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This much is true: Franklin, PSU reputations take hit in messy he said-he said allegations

James Franklin
Photo by Penn State Athletics

What a mess. I don’t know exactly what to believe or who to believe. There’s a whole lot of he said-he said going on, and things get murky when that’s the case.

But what’s not murky is this: The news that came out this morning from ESPN is a bad look for James Franklin and the Penn State football program.

(Below is a terrific discussion I had with Donnie Collins of the Scranton Times-Tribune about all of this on my radio show, Sports Central, on WRTA in Altoona.)

And with a game to be played tomorrow afternoon, this is yet another giant distraction in a season that has essentially been one big distraction for the Nittany Lions.

What do you think Penn State’s players are doing and thinking about today? As they see the program at the top of for the wrong reasons and as their phones blow up from people wanting information, do you think it’s remotely possible that all those guys are fully focused on football?

How could they be?

How could Franklin possibly be fully focused on football today, when his name is getting dragged through the mud?

Could it be true that Franklin told Isaiah Humphries not to talk to the police about his fight with Micah Parsons?

Could this callous, ridiculous statement, attributed to Franklin by Humphries, be true?: “You should have just gotten your ass beat and not pulled a knife.”

Could it be true that former PSU player Damion Barber walked around the locker room naked and tormented other players by mimicking sexual acts?

Could it be true that Parsons and some other veteran teammates made life so hard on a teammate that the young man contemplated suicide?

Jeez, who knows.

For his part, Parsons tweeted this Friday afternoon:

Maybe all of this stuff is true.

Maybe some or a lot of it was made up by a disgruntled former player.

I don’t know the answers.

You don’t know the answers.

And don’t make the same mistake that sports fans often make — and which Penn State fans certainly have made in the past — of sticking by your team simply because it’s your team, to the point where you’ll insist a bad allegation against your team or your coach or your players could never be true because they would never do that sort of thing.

Some of the details pointed out in ESPN’s story have been told before, particularly in coverage of the Humphries case by

But some of the details that emerged from court documents cited by ESPN depict disturbingly graphic scenes and images that should not be acceptable.

Penn State officials are trying to play this off as boys being boys in a locker room. No doubt, a lot of immature young men do act dumb and do dumb things when they’re around one another.

But it’s not enough to just say boys will be boys whenever there are allegations of those young men mimicking sexual acts and making others around them feel uncomfortable.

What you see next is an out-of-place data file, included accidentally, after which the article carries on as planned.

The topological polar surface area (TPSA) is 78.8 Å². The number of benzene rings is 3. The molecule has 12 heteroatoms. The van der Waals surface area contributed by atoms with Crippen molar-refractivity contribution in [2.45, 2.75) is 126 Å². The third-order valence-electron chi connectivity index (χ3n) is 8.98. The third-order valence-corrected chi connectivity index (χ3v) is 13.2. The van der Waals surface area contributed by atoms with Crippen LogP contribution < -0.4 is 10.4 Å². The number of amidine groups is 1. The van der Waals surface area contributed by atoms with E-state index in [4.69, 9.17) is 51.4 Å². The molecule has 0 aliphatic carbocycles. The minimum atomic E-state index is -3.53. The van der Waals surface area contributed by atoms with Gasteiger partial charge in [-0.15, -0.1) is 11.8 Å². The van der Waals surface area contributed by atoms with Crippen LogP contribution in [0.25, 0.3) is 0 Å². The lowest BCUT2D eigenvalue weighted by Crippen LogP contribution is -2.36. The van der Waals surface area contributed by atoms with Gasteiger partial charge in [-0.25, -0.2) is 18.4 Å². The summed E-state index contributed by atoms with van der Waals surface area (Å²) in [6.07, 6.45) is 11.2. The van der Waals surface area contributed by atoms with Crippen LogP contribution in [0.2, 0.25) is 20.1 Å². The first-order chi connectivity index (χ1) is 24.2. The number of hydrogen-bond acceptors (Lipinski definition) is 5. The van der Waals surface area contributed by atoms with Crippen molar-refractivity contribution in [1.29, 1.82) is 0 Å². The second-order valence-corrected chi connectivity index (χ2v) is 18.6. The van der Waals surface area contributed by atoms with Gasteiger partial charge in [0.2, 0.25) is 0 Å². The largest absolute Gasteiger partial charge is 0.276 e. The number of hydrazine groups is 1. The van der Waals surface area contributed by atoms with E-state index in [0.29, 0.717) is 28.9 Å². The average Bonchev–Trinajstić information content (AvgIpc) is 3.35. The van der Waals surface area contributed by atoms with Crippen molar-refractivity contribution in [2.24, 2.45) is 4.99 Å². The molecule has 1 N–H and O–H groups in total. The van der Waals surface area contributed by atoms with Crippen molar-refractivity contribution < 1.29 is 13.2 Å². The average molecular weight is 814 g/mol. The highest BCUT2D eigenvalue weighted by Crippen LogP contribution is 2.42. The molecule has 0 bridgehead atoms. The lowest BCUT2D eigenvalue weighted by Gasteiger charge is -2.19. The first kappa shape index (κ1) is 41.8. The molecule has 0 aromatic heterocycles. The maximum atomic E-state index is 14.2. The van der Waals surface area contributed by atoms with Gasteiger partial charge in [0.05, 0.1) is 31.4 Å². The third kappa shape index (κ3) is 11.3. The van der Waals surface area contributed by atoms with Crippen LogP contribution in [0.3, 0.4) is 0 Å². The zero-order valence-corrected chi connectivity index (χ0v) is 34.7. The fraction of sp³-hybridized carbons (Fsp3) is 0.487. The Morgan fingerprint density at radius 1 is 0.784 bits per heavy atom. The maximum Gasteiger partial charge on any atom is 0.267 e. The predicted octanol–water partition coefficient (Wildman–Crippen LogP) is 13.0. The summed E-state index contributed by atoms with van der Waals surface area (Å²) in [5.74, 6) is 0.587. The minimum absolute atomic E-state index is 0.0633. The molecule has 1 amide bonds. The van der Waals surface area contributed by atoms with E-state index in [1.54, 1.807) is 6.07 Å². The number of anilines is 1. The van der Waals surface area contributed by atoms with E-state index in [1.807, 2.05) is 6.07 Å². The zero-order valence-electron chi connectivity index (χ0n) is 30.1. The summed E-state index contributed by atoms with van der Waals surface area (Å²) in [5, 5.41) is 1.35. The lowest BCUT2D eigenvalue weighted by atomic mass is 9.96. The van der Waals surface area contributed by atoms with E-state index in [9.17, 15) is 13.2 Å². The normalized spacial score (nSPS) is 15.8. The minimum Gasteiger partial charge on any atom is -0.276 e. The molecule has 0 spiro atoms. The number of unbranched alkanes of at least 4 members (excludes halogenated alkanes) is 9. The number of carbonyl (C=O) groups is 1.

That’s when men need to be men by stepping in and putting an end to that crap.

How will all of this end up with regards to legal proceedings? Who knows?

It seems like Humphries faces a lot of challenges in proving all of his allegations. But that’s always how it is when someone is victimized — they get victimized all over again by having to prove themselves, sometimes when other people around them are calling them liars and trashing their character.

Regardless of how things play out legally, this is all stuff that brings Franklin’s leadership and integrity into question. And make no mistake, that is bad for him and Penn State.

Whether Franklin did indeed tell Humphries not to talk to the police, we’ll probably never know.

But the accusation is out there, and many people will take it at face value and believe it. They see a football coach trying to protect his star player, and that makes sense to them because it has happened so many times before in college sports and will continue to happen a lot going forward.

The locker room shenanigans pointed out in ESPN’s article paint a picture of a program run amok, with so little self awareness that a player allegedly would dare mention Jerry Sandusky’s name in a threatening way less than a decade after the worst scandal in college sports history rocked Penn State.

How dumb does any young man have to be to do that, and in the same locker room no less.

That’s if it really did happen.

But again, we will never know for sure if it happened, and so the allegations will serve as facts for a lot of people when they think about Penn State football.

We don’t need proof in this country to ridicule, make fun of and hold a grudge against anyone or any group. Just getting accused of something is enough to change public opinion forever.

Franklin’s reputation will take a hit from all of this.

Penn State’s reputation will take a hit from all of this. Another one.

The school is just one month removed from basketball coach Patrick Chambers resigning under pressure after allegations of inappropriate words and actions toward players.

If you don’t think football coaches at other schools will be pointing out all this mess to recruits that are considering Penn State, then you don’t understand how negative recruiting works and how sordid it all can get.

Oh, by the way, the Lions have to play a football game tomorrow.

You think they’ll be focused and ready to play?

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